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Medical Inventory Supplies and Management

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Understanding Traditional D.M.E. and Turn-Over Rates

[By Staff Reporters]

Healthcare inventory represents tangible medical items used in the delivery of healthcare services, or for patient use and resale, or durable medical equipment [DME]. A certain quantity of safety stock should always be available. Inventory ranges from normal administrative office supplies to highly specialized chemicals and reagents used in the clinical laboratory.

Capital Supplies

Inventory should be distinguished from capital supplies, such as major equipment, instruments, and other items that are not used up faster than inventory or related inventory wastes.

Understanding Inventory Turnover

Historically, asset utilization ratios provided information on how effectively the enterprise used its inventory assets to produce revenues, or deplete its cash. For example, the inventory turnover ratio (ITR) determines the total volume of inventory turnover (change) during a pre-determined accounting period (month or quarter). It is defined as cost of inventory purchased for the period, divided by average inventory (AI) at cost.

Supply Chain Management

Dunn and Bradstreet, the supply chain management and consulting company; does not provide exact comparatives for private healthcare ITR. Nonetheless, ITR is useful as an internal performance indicator of inventory turnover speed and cash flow enhancement. Currently however, for public hospitals, 60 – 75 days is estimated to be the average time for inventory turnover.


The main problem with traditional ITR, similar analyses such as AI, and the usual inventory costing methods (e.g., last-in first-out, first-in first-out, specific identification, average costs), and even just-in-time inventory costing, is that they do not embrace supply chain inventory management models. This occurs because sources of profit or loss are not recognized in the traditional inventory cost accounting equation:

Cost of goods sold = beginning inventory + net purchases – ending inventory. 


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3 Responses

  1. Thanks, for this interesting post. The topic is my accounting and managerial specialty; especially with new technologies like RFID, bar codes, wireless computers, etc. I will try to comment on these, and write more later.

    Keep up the good work.



  2. In a World of Throwaways
    [Making a Dent in Medical Wastes]

    Did you know that the health care industry has a garbage problem?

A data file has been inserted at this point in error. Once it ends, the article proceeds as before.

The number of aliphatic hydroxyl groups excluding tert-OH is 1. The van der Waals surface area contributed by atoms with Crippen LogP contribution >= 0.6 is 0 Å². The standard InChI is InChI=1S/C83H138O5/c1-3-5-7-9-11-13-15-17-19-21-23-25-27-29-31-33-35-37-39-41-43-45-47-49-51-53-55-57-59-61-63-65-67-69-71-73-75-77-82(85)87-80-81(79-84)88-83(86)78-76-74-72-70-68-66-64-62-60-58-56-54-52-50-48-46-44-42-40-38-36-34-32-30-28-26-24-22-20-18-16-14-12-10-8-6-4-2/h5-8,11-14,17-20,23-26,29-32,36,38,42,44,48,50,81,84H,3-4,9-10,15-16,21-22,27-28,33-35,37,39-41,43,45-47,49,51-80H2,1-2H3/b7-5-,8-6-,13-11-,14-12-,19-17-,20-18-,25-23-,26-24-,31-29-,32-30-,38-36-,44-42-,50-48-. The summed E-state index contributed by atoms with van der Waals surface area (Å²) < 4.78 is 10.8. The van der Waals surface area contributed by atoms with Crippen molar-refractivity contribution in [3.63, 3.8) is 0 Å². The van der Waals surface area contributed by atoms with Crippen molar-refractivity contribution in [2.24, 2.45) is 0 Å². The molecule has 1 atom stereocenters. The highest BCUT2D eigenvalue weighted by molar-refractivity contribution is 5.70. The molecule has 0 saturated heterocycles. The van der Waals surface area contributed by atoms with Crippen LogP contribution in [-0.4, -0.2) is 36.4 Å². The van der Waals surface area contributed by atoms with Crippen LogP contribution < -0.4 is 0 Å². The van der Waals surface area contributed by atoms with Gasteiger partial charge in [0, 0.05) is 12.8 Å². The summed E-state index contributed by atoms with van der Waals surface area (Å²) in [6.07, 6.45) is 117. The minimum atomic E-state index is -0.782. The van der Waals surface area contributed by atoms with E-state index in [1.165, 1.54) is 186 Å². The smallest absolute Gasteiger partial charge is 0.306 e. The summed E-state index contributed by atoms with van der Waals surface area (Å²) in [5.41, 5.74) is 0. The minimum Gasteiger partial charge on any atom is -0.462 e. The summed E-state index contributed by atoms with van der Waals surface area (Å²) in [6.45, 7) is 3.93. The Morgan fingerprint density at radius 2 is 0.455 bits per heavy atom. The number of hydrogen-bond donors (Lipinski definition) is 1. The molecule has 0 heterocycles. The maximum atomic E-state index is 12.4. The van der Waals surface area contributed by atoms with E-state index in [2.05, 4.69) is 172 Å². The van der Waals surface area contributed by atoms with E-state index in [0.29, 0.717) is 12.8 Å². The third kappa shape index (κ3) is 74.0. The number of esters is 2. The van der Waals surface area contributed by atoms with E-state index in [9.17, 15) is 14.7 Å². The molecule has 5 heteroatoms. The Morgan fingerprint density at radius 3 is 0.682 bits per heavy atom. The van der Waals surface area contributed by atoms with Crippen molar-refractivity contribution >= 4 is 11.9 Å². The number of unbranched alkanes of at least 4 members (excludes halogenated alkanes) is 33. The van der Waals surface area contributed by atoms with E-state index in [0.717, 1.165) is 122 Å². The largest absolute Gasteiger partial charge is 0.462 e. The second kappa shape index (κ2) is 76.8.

It’s not just that hospitals, doctors’ offices, clinics and other health facilities generate several billion pounds of garbage each year: buried in that mountain of trash are untold numbers of unused disposable medical devices as well as used but recyclable supplies and equipment, from excess syringes and gauze to surgical instruments.





    Physicians, non-physician practitioners, and Independent Diagnostic Testing Facilities (“IDTF”) that perform certain advanced diagnostic imaging services (the “Suppliers”), such as magnetic resonance imaging (“MRI”), computed tomography (“CT”), and nuclear medicine imaging (including positron emission tomography) (collectively, the “ADI”) must be accredited by January 1, 2012 in order to submit claims to Medicare for the technical component of such ADI. This requirement does not apply to physicians or facilities that provide x-ray, fluoroscopy, ultrasound or diagnostic mammography in connection with the Mammography Quality Standards Act. In addition, hospitals, as well as physicians who interpret the diagnostic images but do not perform the technical component, are exempt from this requirement. An IDTF that uses an accredited mobile facility and bills for the technical component of the ADI services set forth above must also be accredited.

    After January 1, 2012, Suppliers (as such term is defined above) of the technical component of ADI that seek to enroll in Medicare for the first time must be accredited by one of three organizations approved by CMS at the time of application in order to be accepted into the Medicare program. The three CMS-approved accrediting organizations are the Joint Commission, the American College of Radiology, and the Intersocietal Accreditation Commission (the “Approved Accrediting Organizations”). Suppliers who are currently enrolled in Medicare and accredited by one of the Approved Accrediting Organizations are not required to take any action. Rather, the Approved Accrediting Organization will alert Medicare directly.

    Those Suppliers that seek to become accredited should contact one of the Approved Accrediting Organizations directly, as each organization has varying quality standards. Accordingly, it is advisable that Suppliers review the accreditation standards for each Approved Accrediting Organization in order to determine the accreditation process that best fits the Supplier’s business needs. A Supplier must secure accreditation for each modality that it supplies. The accreditation process may take up to five (5) months and may involve unannounced site visits by representatives from the Approved Accrediting Organization.

    Source: Garfunkel Wild, P.C


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